Well known in North America, the Great Pyrenees is a large breed guard dog. If asked to describe this dog in two words we would choose “Beautiful” and “self-contained”.
The Great Pyrenees is a mountain dog also known as the Pyrenean Mountain Dog. This dog is beautiful, it is. This dog is large, furry, and a beautiful sight for the eyes. Its appearance makes the human personal expression “Love at first sight” quite literal.
Well, the Great Pyrenees is not just all about the looks. Its appearance comes as a boon to it but this mountain dog is also very courageous and very good at its job. These dogs as livestock guarding dogs are great and know exactly what they are expected to do.
This dog might be the only breed that is large but not at all scary. This was just the outer base of knowing the Great Pyrenees keep scrolling to look beyond this dog’s looks.
Great Pyrenees Pictures
Great Pyrenees Dog Facts
Average Weight: Male – 100 to 160 pounds, Female – 85 to 115 pounds.
Average Height: Male – 2.3 feet to 2.5 feet, Female – 2.1 feet to 2.5 feet.
Dog Group: Working Group
AKC Rank: 66
At A Glance
This is a large breed dog and the size of Great Pyrenees in terms of weight and height is almost like a giant. Males and females vary in size.
Male – The male Great Pyrenees’ height is 27 to 32 inches and they weigh 100 to 160 pounds.
Female – The females have a height of 25 to 30 inches and the female Great Pyrenees' weight can be 85 to 115 pounds.
The lifespan or average life expectancy of the Great Pyrenees is 10 to 12 years.
In no way is this dog suitable for apartment life. All large breed dogs are not apartment-friendly and the pyre dog especially, is a mountain dog and the apartment life is just not right for them.
The Pyrenees dog is one very affectionate and mannered being. These dogs are trustworthy and loyal to their owner. They are great as pets and will look after the entire house with utmost dedication.
A Great Pyrenees dog should be introduced to other pets at an early age. If you own a cat and bring home a great Pyrenees puppy make sure you make the two meet and bond when the Pyrenees dog is just a puppy. They also get along well with other dogs.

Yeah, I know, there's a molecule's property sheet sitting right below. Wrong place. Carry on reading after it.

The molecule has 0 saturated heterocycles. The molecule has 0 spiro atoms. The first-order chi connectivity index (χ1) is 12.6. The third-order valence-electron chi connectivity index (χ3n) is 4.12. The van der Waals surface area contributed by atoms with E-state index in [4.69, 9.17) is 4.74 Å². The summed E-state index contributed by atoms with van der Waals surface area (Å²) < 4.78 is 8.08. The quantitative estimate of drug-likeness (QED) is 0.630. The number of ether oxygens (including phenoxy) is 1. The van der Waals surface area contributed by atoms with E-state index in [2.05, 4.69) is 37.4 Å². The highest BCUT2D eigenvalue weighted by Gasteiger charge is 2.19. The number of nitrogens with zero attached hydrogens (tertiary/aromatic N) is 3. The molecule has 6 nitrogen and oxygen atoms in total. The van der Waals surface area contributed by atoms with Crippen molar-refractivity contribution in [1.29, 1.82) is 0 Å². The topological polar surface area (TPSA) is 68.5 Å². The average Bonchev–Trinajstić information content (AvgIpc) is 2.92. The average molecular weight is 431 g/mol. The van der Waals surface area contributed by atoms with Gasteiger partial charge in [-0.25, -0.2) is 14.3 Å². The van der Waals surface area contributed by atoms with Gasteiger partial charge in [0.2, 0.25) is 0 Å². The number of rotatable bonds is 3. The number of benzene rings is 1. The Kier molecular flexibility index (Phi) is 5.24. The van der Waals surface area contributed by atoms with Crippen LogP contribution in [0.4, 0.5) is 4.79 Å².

The Great Pyrenees has very high barking tendencies. They are guard dogs by birth and they are prone to lean a little more on the guarding side of their personality. Their inner protective instinct and nature make them noisy quite a lot.
The Great Pyrenees has a coat that is made for only cold weather conditions and because of its coat type, it cannot tolerate hot weather.
Cold Weather – These dogs are made for the cold climate blessed with a long and thick outer coat that makes cold weather bearable for them.
Hot Weather – They already have a double coat which allows them to stay warm in a cold climate more heat can cause discomfort to the Pyrenees dog. Keeping them in hot weather regions should be avoided.
This breed ranks high for intelligence as they are used to guard livestock, they have quick-wit and leader-like qualities. On the other hand, they are not highly trainable. They are quite free-willed and for training them you will need to put in some extra efforts.
The Great Pyrenees dog will need a lot of exercises. They are working dogs and no working dog will ever do well without proper exercise.
Their grooming needs are also pretty high. These dogs shed a lot and they also have too much hair to get rid of. So, they can be called the high-maintenance dog.
Dogs that shed a lot are never hypoallergenic and so is the great Pyrenees. Even though the hair may not necessarily cause allergies but they are still not hypoallergenic dogs.
Bringing this mountain dog home can cost you $1400 to $5000 or more. The price of a great Pyrenees can also vary a lot from country to country.
About Great Pyrenees
The Great Pyrenees is a large breed dog bred to melt hearts. This dog is like the most good-looking working dog that has it all. These dogs have a strong build, beautiful fur that is long and thick, and they are tall and large.
Bred with the sole purpose of guarding the livestock this breed is naturally caring and protective towards its family. The size of Great Pyrenees can be as tall as 2.5 feet or more. The Great Pyrenees’ weight can also be around 100 to 160 pounds.
The females have slightly varying body measurements. The Great Pyrenees dog is a mountain dog just like Saint Bernard. Both the dogs are giant breeds and still very adorable.